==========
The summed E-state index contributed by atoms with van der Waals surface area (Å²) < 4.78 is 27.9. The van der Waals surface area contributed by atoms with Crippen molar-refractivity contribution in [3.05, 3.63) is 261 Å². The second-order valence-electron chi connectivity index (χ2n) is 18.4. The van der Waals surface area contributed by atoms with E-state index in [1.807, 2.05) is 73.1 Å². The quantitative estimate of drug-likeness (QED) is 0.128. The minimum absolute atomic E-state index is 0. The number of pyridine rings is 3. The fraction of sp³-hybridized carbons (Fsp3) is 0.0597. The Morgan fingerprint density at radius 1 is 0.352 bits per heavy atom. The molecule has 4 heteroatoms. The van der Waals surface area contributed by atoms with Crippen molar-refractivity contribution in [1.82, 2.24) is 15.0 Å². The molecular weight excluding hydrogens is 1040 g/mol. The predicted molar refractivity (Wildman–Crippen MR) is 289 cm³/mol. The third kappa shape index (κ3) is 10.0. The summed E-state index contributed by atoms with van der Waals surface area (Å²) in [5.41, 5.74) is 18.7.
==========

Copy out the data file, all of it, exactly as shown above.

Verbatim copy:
The summed E-state index contributed by atoms with van der Waals surface area (Å²) < 4.78 is 27.9. The van der Waals surface area contributed by atoms with Crippen molar-refractivity contribution in [3.05, 3.63) is 261 Å². The second-order valence-electron chi connectivity index (χ2n) is 18.4. The van der Waals surface area contributed by atoms with E-state index in [1.807, 2.05) is 73.1 Å². The quantitative estimate of drug-likeness (QED) is 0.128. The minimum absolute atomic E-state index is 0. The number of pyridine rings is 3. The fraction of sp³-hybridized carbons (Fsp3) is 0.0597. The Morgan fingerprint density at radius 1 is 0.352 bits per heavy atom. The molecule has 4 heteroatoms. The van der Waals surface area contributed by atoms with Crippen molar-refractivity contribution in [1.82, 2.24) is 15.0 Å². The molecular weight excluding hydrogens is 1040 g/mol. The predicted molar refractivity (Wildman–Crippen MR) is 289 cm³/mol. The third kappa shape index (κ3) is 10.0. The summed E-state index contributed by atoms with van der Waals surface area (Å²) in [5.41, 5.74) is 18.7.